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Losses and Quality Changes During Alfalfa Hay Harvest and Storage

Published by the American Society of Agricultural and Biological Engineers, St. Joseph, Michigan www.asabe.org

Citation:  Transactions of the ASAE. 31 (2):0350-0355. (doi: 10.13031/2013.30713) @1988
Authors:   C. A. Rotz, S. M. Abrams
Keywords:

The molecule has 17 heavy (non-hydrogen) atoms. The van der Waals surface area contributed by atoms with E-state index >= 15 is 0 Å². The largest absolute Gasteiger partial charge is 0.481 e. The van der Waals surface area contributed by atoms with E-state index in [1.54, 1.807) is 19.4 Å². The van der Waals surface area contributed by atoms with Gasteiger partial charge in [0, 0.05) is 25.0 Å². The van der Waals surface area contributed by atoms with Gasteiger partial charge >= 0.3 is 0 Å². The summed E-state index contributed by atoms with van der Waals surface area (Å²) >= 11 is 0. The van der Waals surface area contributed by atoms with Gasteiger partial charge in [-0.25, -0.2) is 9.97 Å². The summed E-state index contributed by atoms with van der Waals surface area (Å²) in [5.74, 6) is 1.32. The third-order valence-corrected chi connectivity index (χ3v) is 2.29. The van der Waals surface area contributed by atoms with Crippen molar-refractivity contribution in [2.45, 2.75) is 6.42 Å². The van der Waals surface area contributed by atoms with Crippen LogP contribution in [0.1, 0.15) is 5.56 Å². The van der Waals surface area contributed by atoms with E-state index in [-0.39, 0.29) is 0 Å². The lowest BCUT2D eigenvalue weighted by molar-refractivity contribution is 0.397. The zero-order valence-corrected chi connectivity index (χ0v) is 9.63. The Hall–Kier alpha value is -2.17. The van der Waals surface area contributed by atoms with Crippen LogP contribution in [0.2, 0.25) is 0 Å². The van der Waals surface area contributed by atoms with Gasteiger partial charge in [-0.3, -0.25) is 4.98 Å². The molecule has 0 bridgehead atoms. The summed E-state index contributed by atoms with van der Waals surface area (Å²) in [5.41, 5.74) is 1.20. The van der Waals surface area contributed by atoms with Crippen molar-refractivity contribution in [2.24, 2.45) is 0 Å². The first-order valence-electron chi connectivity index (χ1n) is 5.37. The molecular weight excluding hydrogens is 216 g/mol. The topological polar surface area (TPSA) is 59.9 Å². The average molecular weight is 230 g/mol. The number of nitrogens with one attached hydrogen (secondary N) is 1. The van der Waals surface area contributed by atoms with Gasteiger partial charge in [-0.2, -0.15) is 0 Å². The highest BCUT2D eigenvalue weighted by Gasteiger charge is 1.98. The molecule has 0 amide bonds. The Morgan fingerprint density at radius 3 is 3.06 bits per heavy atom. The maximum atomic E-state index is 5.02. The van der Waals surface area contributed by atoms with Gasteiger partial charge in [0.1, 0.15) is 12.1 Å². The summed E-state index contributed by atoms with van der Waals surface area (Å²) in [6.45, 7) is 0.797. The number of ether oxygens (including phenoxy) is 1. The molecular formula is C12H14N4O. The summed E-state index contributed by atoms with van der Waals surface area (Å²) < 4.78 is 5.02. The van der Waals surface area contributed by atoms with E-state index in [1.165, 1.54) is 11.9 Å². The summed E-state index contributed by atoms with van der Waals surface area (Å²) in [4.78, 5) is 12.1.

ABSTRACT DRY matter loss and change in quality were monitored from standing alfalfa through hay storage. Field curing loss consisted primarily of constituents other than fiber and protein and averaged 3.2% for hay dried without rain damage and 11.2% for hay with rain damage. Protein became less soluble during field curing and a small loss of protein occurred with rain damage. Raking a wide swath into a windrow caused the greatest machine loss; this loss was inversely related to crop yield. The portion of the yield lost was 3.5% for raking, 0.8% for windrow turning, 1.8% for the baler pickup and 1.1% from the baler chamber. Machine losses were similar across all quality constituents so the quality of harvested hay was not affected much by the loss. Storage loss of dry matter averaged 4.2% for dry hay (11 to 20% moisture), 7.9% for 20 to 25% moisture hay and 10.9% for hay of 25 to 34% moisture. This loss was predominantly constituents other than fiber (nonstructural carbohydrate and protein). Carbohydrate loss was proportional to the moisture content of the hay entering storage while protein loss appeared independent of hay moisture.

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